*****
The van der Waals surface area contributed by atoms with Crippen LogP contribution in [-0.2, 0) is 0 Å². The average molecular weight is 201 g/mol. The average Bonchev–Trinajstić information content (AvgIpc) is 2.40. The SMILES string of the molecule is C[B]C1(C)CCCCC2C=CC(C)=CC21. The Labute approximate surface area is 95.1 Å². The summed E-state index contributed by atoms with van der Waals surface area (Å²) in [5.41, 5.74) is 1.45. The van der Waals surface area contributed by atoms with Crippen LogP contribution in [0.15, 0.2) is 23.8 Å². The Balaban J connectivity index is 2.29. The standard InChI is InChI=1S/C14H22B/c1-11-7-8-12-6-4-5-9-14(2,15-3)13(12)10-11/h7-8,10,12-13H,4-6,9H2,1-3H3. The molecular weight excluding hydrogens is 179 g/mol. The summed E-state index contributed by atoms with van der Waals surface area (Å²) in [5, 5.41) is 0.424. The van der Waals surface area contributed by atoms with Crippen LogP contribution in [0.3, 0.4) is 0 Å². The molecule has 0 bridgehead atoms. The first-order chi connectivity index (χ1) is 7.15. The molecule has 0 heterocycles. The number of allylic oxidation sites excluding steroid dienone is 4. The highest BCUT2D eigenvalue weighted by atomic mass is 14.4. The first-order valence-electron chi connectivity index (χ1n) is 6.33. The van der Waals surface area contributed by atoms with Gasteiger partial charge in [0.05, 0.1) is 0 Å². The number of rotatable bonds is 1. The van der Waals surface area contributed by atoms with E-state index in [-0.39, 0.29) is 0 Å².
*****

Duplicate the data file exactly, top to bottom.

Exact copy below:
The van der Waals surface area contributed by atoms with Crippen LogP contribution in [-0.2, 0) is 0 Å². The average molecular weight is 201 g/mol. The average Bonchev–Trinajstić information content (AvgIpc) is 2.40. The SMILES string of the molecule is C[B]C1(C)CCCCC2C=CC(C)=CC21. The Labute approximate surface area is 95.1 Å². The summed E-state index contributed by atoms with van der Waals surface area (Å²) in [5.41, 5.74) is 1.45. The van der Waals surface area contributed by atoms with Crippen LogP contribution in [0.15, 0.2) is 23.8 Å². The Balaban J connectivity index is 2.29. The standard InChI is InChI=1S/C14H22B/c1-11-7-8-12-6-4-5-9-14(2,15-3)13(12)10-11/h7-8,10,12-13H,4-6,9H2,1-3H3. The molecular weight excluding hydrogens is 179 g/mol. The summed E-state index contributed by atoms with van der Waals surface area (Å²) in [5, 5.41) is 0.424. The van der Waals surface area contributed by atoms with Crippen LogP contribution in [0.3, 0.4) is 0 Å². The molecule has 0 bridgehead atoms. The first-order chi connectivity index (χ1) is 7.15. The molecule has 0 heterocycles. The number of allylic oxidation sites excluding steroid dienone is 4. The highest BCUT2D eigenvalue weighted by atomic mass is 14.4. The first-order valence-electron chi connectivity index (χ1n) is 6.33. The van der Waals surface area contributed by atoms with Gasteiger partial charge in [0.05, 0.1) is 0 Å². The number of rotatable bonds is 1. The van der Waals surface area contributed by atoms with E-state index in [-0.39, 0.29) is 0 Å².